If you have read a newspaper or turned on a television set in the last 60 days you know we find ourselves in a “new normal” in which seemingly everything has changed. Life for me has become a game of figuring out how to come out on top of the ubiquitous stress, anxiety, and depression. For some folks this is easier than others, some days are better and some are worse. Some days there is so much to look forward to, while others it is all about how to get through and make it back home. As an attempt to process all that it is “being essential,” and the things that come along with it here at Baxter, I hope you can feel like you are not alone or that there may be a day left brighter by the idea that it could be worse.
It has not been easy, but every day I am fortunate to wake up and report to work. Many are not as lucky and for this I am grateful and appreciative, but also sad for my coworkers and friends that are dealing with a different set of circumstances than I. This time of year should be our busiest, with a huge increase in production, preparing for the Great Falls Brew Fest, Summer events, and new recipes. This just is not the case. We are brewing anywhere from 120 barrels to 240 barrels a week, which is a good amount of beer but only one-third of what I wish we were producing. I miss the stress and magic of being an integral part of making it all work, keeping our fans’ thirst quenched and looking to tackle the next obstacle.
Coming out of our rebrand riding into the excitement of Reggae Fest and the Free Jacks season I felt confident that we were on the brink of our best Summer yet. And then it happened. This thing that we can’t see, can’t feel, can’t prevent, or stop. Our world was turned upside down, changed forever.
We have been able to adapt to the best of our abilities; we now offer curbside pickups and even delivery. Of course, with less staff and new processes that means work has changed and tasks take more out of each of us because we know we are fighting to keep it all together. It has been remarkable to see our team rise to the challenge and I am proud of what we have accomplished up to this point. I want to be the leader who sets a good example and is strong for our team and this brand, but there is also the pull to talk about the devastation.
Personally, I am losing my mind not having much social interaction. I am missing out on my favorite time of year. My snowboarding season was cut short and I had to miss one of my favorite parties of the year with my Sunday Funday friends; The Beach Bash at Lost Valley. I haven’t thrown a disc into a basket in a long time, and it feels like the weather has matched the general mood of isolation and sadness. I haven’t spent much time outside of my living space. I have been concerned about my father, his lack of work, and the possibility of me unknowingly giving him a virus I may or may not be carrying. I guess this is what they call depression.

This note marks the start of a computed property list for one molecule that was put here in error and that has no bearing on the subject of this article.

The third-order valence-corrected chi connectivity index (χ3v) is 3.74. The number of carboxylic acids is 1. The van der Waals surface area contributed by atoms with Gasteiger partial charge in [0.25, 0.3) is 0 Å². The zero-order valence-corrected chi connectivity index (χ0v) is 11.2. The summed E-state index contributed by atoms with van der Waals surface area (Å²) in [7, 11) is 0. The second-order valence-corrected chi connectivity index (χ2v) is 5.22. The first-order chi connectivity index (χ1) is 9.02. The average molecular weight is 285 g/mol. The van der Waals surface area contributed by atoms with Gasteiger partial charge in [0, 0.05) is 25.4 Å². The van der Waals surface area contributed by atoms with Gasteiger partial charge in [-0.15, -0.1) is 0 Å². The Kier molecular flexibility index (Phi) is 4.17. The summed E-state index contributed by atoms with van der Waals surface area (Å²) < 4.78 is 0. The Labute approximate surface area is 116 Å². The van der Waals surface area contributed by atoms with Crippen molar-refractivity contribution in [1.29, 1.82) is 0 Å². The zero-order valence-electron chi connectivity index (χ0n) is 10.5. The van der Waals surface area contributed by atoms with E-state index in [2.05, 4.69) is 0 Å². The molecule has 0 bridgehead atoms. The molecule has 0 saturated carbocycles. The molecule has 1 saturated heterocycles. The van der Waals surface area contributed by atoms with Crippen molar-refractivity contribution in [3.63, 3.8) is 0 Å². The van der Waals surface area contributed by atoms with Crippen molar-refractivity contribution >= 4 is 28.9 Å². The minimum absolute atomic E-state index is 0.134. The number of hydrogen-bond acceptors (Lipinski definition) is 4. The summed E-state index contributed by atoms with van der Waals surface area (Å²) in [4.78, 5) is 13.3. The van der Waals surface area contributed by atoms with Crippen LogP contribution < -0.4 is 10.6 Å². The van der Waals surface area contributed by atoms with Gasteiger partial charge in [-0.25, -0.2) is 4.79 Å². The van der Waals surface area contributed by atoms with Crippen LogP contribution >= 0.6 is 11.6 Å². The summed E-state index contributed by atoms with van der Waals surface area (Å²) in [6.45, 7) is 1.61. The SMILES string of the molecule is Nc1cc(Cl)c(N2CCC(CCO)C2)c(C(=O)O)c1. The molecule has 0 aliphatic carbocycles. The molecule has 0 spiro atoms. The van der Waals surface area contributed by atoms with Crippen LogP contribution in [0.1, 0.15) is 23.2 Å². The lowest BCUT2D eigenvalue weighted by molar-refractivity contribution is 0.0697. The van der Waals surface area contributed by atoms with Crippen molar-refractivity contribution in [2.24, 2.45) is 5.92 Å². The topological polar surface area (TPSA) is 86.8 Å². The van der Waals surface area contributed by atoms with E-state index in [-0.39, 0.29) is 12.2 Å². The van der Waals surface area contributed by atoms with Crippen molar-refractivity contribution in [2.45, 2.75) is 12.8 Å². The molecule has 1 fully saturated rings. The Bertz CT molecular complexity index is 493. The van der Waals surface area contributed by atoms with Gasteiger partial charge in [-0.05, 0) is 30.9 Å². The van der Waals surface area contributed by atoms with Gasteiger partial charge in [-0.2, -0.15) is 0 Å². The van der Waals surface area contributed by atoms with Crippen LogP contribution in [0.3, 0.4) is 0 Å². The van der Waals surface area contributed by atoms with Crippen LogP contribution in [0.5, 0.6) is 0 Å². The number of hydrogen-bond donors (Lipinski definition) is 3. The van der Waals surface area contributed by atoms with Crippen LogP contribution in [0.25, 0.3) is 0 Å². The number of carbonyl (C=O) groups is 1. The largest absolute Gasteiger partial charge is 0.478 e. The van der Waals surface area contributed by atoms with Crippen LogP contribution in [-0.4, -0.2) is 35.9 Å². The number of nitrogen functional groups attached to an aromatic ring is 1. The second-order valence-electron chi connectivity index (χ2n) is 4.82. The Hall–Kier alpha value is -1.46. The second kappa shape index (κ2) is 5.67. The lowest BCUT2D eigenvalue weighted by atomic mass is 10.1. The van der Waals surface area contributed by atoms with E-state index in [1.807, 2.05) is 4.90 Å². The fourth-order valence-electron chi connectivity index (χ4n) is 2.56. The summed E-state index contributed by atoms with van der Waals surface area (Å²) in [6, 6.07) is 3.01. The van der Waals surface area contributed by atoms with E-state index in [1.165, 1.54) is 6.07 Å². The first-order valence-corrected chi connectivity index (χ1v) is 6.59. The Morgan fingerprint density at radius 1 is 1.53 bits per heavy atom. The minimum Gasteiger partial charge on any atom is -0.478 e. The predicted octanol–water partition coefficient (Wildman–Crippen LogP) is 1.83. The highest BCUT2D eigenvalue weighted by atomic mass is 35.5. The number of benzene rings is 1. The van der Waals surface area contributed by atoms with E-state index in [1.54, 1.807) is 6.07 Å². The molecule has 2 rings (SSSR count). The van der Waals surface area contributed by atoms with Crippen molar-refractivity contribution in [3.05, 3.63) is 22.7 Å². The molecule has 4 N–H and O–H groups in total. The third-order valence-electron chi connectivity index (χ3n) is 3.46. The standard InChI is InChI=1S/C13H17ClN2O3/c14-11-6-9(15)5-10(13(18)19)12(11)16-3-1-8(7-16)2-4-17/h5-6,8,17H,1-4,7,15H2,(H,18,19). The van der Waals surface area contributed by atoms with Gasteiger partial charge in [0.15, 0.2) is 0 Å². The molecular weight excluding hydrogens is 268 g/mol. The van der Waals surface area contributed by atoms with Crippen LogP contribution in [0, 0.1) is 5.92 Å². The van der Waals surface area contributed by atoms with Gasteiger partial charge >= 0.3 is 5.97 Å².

I shaved my beard because it felt like something I could control, and I purchased a new computer because my 14-year-old laptop finally gave out on me after years of abundant use. The positive thoughts I continually revisit are: I wake up in the morning without the virus; I have friends, coworkers, and family that have only been minimally affected; I know that things will continue to get better. These thoughts keeps me going.
Whether this falls on one of your good days or bad, just keep your head up. I will leave you all with the wise words of a gentle redheaded giant (if you have been a Baxter fan for a while you have seen him before): “This too shall pass”. We are not in the clear yet, but we are certainly doing our best to work through it. Keep your heads held high, Baxter fans. I have missed you and will miss you on the gator this year, but I know we will find a chance to have beers together again sometime soon
*Ed. Note: Group photo was taken before implementation of social distancing measures